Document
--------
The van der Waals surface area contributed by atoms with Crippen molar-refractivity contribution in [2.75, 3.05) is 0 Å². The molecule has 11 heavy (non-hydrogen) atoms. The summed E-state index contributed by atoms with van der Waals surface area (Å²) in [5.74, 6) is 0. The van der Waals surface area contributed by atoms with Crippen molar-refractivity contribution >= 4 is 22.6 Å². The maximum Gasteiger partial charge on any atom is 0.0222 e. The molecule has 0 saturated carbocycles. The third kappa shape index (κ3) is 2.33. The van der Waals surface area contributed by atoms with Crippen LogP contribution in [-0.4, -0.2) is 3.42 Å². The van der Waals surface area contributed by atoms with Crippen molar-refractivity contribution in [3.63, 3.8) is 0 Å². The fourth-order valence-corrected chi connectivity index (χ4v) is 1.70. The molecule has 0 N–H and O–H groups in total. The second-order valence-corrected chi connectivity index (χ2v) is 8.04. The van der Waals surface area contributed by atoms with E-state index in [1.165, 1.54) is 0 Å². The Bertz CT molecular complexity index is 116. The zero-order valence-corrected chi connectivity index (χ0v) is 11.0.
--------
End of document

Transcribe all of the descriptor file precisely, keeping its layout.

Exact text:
The van der Waals surface area contributed by atoms with Crippen molar-refractivity contribution in [2.75, 3.05) is 0 Å². The molecule has 11 heavy (non-hydrogen) atoms. The summed E-state index contributed by atoms with van der Waals surface area (Å²) in [5.74, 6) is 0. The van der Waals surface area contributed by atoms with Crippen molar-refractivity contribution >= 4 is 22.6 Å². The maximum Gasteiger partial charge on any atom is 0.0222 e. The molecule has 0 saturated carbocycles. The third kappa shape index (κ3) is 2.33. The van der Waals surface area contributed by atoms with Crippen LogP contribution in [-0.4, -0.2) is 3.42 Å². The van der Waals surface area contributed by atoms with Crippen molar-refractivity contribution in [3.63, 3.8) is 0 Å². The fourth-order valence-corrected chi connectivity index (χ4v) is 1.70. The molecule has 0 N–H and O–H groups in total. The second-order valence-corrected chi connectivity index (χ2v) is 8.04. The van der Waals surface area contributed by atoms with E-state index in [1.165, 1.54) is 0 Å². The Bertz CT molecular complexity index is 116. The zero-order valence-corrected chi connectivity index (χ0v) is 11.0.